Oil prices rallied on Thursday, with WTI testing the $106.4 per barrel resistance. If the WTI price drops, support can be found at the $94.5 per barrel level and further down at the $90 per barrel level, while further resistance can be found near $118.3 per barrel.
On Wednesday, US crude oil inventories jumped by 8.5 million barrels for the past week but failed to curtail the rise in oil prices. On Thursday, OPEC+ announced its production output for April, which showed that OPEC missed its output goal under the OPEC+ deal. Last week, OPEC+ members decided to raise their production output by 432,000 barrels per day for next month. However, the agreement has failed to materialize so far, as some of the organization’s members have been failing to meet their production quota. On Thursday, OPEC+ also cut its demand forecast for 2022, as the war in Ukraine limits oil demand.
Oil prices are especially volatile, as competing factors affect oil supply and demand. Stalling global economic growth and lockdowns in China dampen demand. China is the largest importer of crude oil and continuing Covid lockdowns have dampened oil demand, pushing prices down. The zero-Covid lockdown rules, especially in Shanghai, have fuelled concerns of a slowdown in the world’s biggest importer of crude. As Covid cases fall in China, however, fears of prolonged lockdown ease, driving oil prices back up.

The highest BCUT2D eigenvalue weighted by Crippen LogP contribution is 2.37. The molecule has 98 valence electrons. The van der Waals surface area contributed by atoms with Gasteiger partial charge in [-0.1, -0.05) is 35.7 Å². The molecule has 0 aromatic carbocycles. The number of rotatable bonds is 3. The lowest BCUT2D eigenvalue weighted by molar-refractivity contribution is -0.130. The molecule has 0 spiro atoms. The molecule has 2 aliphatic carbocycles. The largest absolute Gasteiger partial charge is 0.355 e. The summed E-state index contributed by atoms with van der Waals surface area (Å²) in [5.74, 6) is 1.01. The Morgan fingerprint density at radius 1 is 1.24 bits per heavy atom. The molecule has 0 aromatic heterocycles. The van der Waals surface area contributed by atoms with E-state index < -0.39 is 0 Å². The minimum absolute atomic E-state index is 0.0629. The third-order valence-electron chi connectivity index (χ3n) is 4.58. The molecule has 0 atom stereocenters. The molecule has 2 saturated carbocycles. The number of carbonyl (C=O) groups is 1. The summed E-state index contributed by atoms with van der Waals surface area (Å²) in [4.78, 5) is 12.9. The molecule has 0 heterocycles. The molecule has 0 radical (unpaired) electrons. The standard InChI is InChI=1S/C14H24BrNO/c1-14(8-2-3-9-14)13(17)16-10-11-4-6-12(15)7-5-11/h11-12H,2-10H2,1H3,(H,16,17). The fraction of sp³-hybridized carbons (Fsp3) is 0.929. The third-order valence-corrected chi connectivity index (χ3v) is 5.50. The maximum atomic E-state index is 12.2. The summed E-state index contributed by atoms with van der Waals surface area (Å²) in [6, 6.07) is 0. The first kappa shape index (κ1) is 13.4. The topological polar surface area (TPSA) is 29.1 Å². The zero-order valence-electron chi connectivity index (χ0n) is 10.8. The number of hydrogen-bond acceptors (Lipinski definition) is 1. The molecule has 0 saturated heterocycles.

The crisis between Russia and Ukraine has been intensifying concerns of disruptions in oil distribution, supporting oil prices. The US has already banned all oil and gas imports from Russia, with as many as 3 million barrels per day of Russian crude oil potentially removed from the market as a result of sanctions and of boycotting of Russian oil.
The EU has drafted a new package of Russian sanctions, including a ban on Russian oil crude imports. Even though the ban, if enforced, will likely throw the Eurozone into an energy crisis, it will likely not take effect for some time. The EU is hesitant to cut off Russian oil imports abruptly, as most EU member states are in favor of gradually weaning off Russian oil imports. EU’s Russian oil sanctions have stalled though, as some EU member states, such as Hungary and Bulgaria, oppose the ban and are threatening to veto the plan. Hungary in particular refuses to stop Russian oil flows from its pipeline, which accounts for approximately 50% of total EU inflows.
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